"Sir?" the African said, with a note of pleading in his voice. "I only wanted to - "

"Smell up this room, oui. You've done your job. Get out."

Kpanga gave a look to Michael of forlorn indignation. His mouth opened as if he wished to say something, perhaps to make some explanation of the captain's remarks. But no explanation could be made. Kpanga closed his mouth, straightened his back which had begun to hunch as if readying for the strike of a bullwhip, and strode quickly out of the room.

"You and me," Beauchene told Michael. "Up on deck." He braced the Thompson against his shoulder and without another word to the Wesshausers or their children he went into the hall.

"Wasn't that a little harsh?" Michael asked as they walked.

"He's a black nigger," came the flat response. "Worse than that, he's a college boy."

The rain had again tapered to a nasty drizzle. A smear of faint gray light had begun to show to the east. Javelin was so close to the port side of Sofia the two ships were almost trading paint. Michael took the revolver from his waistband. The other crewmen with weapons were lined along the portside gunwale. They were facing a dozen black-garbed men, also wielding rifles and pistols, who were lined along Javelin's starboard gunwale. A Javelin searchlight swung back and forth across the scene, stabbing the eyes. Sofia, still at full speed, shuddered over a wave and shards of white foam was flung up between the hulls. The sound of diesels was the muffled beat of wardrums.

"Captain of the Sofia!" called a voice over a bullhorn. "Show yourself!" There was a few seconds' pause. "Captain of the Sofia! Show yourself!" That same request and pause was repeated over and over.

Michael had a good view of Javelin. It did, indeed, look like any ordinary freighter. Its mast and running lights illuminated coils of ropes, lifeboats, ventilation funnels, capstans, nettings, various machines and cables used in hoisting cargo and the like. Michael saw a figure in a black raincoat and a white captain's cap standing at the railing up at the blue-lit wheelhouse. Just watching, casually examining the scene. Captain Manson Konnig, in the flesh?

"Captain of the Sofia! Show - "

Gustave Beauchene stepped forward and fired off a short burst from his Tommy that shattered the arrogant searchlight and instantly killed it.


In Sheep's Clothing

Two seconds after the searchlight's death, a rifle was fired from Javelin. A bullet whacked the gunwale in front of Beauchene. Someone else on Sofia pulled the trigger. A bullet sang off Javelin's superstructure. Then the shooting started overlapping each other, echoing between the ships. A porthole on Sofia was smashed. Everyone crouched down behind whatever cover they could find. A bullet zipped past Michael's left shoulder as he knelt behind the gunwale. Beauchene's Thompson chattered and bullets beat against steel.

Several shots rang out fast upon each other, and there came a cry of pain from one of Sofia's crew. Michael got off two bullets at a man in a black rainslicker and cap who scurried up a stairway. He saw the man clutch at his left thigh. Bullets slammed into the gunwale before Michael, causing him to duck his head.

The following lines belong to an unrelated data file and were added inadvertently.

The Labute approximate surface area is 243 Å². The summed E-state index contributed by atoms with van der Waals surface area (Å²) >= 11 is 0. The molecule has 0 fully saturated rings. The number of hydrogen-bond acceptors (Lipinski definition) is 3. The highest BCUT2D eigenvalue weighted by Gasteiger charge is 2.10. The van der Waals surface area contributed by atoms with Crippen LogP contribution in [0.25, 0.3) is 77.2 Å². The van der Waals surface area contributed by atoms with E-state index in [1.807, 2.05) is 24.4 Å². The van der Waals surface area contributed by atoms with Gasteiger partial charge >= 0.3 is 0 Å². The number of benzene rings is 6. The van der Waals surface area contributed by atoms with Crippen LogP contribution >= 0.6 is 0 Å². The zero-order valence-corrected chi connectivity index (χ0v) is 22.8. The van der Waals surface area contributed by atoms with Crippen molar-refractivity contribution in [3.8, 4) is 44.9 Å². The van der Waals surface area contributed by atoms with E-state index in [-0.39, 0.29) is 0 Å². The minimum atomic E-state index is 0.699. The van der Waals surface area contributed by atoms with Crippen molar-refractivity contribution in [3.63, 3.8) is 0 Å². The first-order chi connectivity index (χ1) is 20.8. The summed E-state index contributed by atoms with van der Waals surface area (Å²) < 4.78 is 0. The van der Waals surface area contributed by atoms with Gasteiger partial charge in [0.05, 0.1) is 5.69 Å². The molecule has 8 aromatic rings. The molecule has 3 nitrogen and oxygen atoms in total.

Suddenly from amidships on Javelin there was the noise of a bolt going back.

A belt-fed machine gun began to speak, its tone deadly. Bullets bit into Sofia's deck, ricocheted off a capstan and pocked holes through a lifeboat. Michael lifted his head and saw the machine gun and its team up on a metal-shielded platform that a few moments before had been camouflaged with a gray canvas tarp. The gunner swivelled his weapon back and forth, spraying bullets across Sofia. Michael got off two more shots and saw sparks fly off the metal shield. Then the machine gun came hunting for him and nearly chewed through the gunwale in its enthusiasm.

More of Sofia's bullets banged into the metal shield. The gunners shifted targets and fired at the annoying hornet's nest. Michael squeezed the rest of his bullets off and quickly reloaded. A high-pitched klaxon alarm suddenly began, ear-cracking in intensity.

It was coming from an electric whistle atop the superstructure. Javelin picked up speed and began to move away, changing course to port. The firing kept on, even as the two ships widened their distance.

At last, there was no use in shooting because the range was too far.

Michael stood up. Gunsmoke still whirled in the air. He watched Javelin hurry across the gray waves. "Who's hit?" he called, and Olaf shouted back that it was the Dutchman, shot through the right wrist. "We held them off!" Gustave Beauchane was on his feet but he was staggering with shock. "We held them off! Mon Dieu, nous l'avons fait!" Then he looked to one side and his giddy grin faded. He saw the Spaniard lying a few feet away with the top of his head blown away and glistening bits of brain laid out upon the deckboards.

His eyes narrowed, Michael was watching Javelin continue to move away at about ten knots. He saw activity at the stern. A dark shape was rising from the deck. Something covered with another tarpaulin. He wondered if an electric winch was at work.

There was similar activity toward the bow. Something rose up on a platform to a height just above the gunwale. Men moved about in trained and deliberate order. The tarps were removed. Michael realized with a start that he was looking at the steel gun shields and the barrels of two five-inch cannons that had been artfully hidden below the deck.

Javelin was not a freighter. It was a warship.

A wolf, he thought. Dressed in sheep's clothing.

As he stared across the waves in what for him was nearly shock, Michael saw Javelin swing into a broadside position.

"Christ!" Billy Bowers said, standing a few feet away. He shouted the next: "They've got big guns!"

The forward cannon fired with a gout of smoke. There was a thunderclap and a waterspout rose up directly in front of Sofia's bow. The freighter trembled in a sharp turn to starboard. There was the noise of everything loose crashing together and men lost their footing on the rainslick deck.